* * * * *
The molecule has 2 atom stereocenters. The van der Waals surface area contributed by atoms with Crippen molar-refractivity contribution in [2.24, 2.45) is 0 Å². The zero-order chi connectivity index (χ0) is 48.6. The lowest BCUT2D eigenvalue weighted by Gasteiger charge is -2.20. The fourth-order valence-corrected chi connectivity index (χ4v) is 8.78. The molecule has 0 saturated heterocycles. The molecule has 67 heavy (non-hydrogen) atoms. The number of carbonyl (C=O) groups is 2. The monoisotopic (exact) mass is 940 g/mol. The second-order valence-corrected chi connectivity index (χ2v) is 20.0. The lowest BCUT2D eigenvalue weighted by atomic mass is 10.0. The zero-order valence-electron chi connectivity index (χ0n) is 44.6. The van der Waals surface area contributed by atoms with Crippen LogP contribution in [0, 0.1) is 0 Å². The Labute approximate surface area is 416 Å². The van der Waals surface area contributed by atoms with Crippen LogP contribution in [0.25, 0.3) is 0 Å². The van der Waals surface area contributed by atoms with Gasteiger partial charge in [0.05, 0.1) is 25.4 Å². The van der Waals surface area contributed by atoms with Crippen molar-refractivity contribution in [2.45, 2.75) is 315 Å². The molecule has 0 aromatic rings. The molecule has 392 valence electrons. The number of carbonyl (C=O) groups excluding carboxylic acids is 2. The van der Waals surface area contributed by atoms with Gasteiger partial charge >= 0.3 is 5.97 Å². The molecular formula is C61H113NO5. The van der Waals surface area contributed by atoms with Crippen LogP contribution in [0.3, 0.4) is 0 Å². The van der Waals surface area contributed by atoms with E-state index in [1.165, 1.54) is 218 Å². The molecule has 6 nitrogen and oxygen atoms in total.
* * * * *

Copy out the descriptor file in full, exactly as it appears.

The molecule has 2 atom stereocenters. The van der Waals surface area contributed by atoms with Crippen molar-refractivity contribution in [2.24, 2.45) is 0 Å². The zero-order chi connectivity index (χ0) is 48.6. The lowest BCUT2D eigenvalue weighted by Gasteiger charge is -2.20. The fourth-order valence-corrected chi connectivity index (χ4v) is 8.78. The molecule has 0 saturated heterocycles. The molecule has 67 heavy (non-hydrogen) atoms. The number of carbonyl (C=O) groups is 2. The monoisotopic (exact) mass is 940 g/mol. The second-order valence-corrected chi connectivity index (χ2v) is 20.0. The lowest BCUT2D eigenvalue weighted by atomic mass is 10.0. The zero-order valence-electron chi connectivity index (χ0n) is 44.6. The van der Waals surface area contributed by atoms with Crippen LogP contribution in [0, 0.1) is 0 Å². The Labute approximate surface area is 416 Å². The van der Waals surface area contributed by atoms with Crippen LogP contribution in [0.25, 0.3) is 0 Å². The van der Waals surface area contributed by atoms with Gasteiger partial charge in [0.05, 0.1) is 25.4 Å². The van der Waals surface area contributed by atoms with Crippen molar-refractivity contribution in [2.45, 2.75) is 315 Å². The molecule has 0 aromatic rings. The molecule has 392 valence electrons. The number of carbonyl (C=O) groups excluding carboxylic acids is 2. The van der Waals surface area contributed by atoms with Gasteiger partial charge >= 0.3 is 5.97 Å². The molecular formula is C61H113NO5. The van der Waals surface area contributed by atoms with Crippen LogP contribution in [0.3, 0.4) is 0 Å². The van der Waals surface area contributed by atoms with E-state index in [1.165, 1.54) is 218 Å². The molecule has 6 nitrogen and oxygen atoms in total.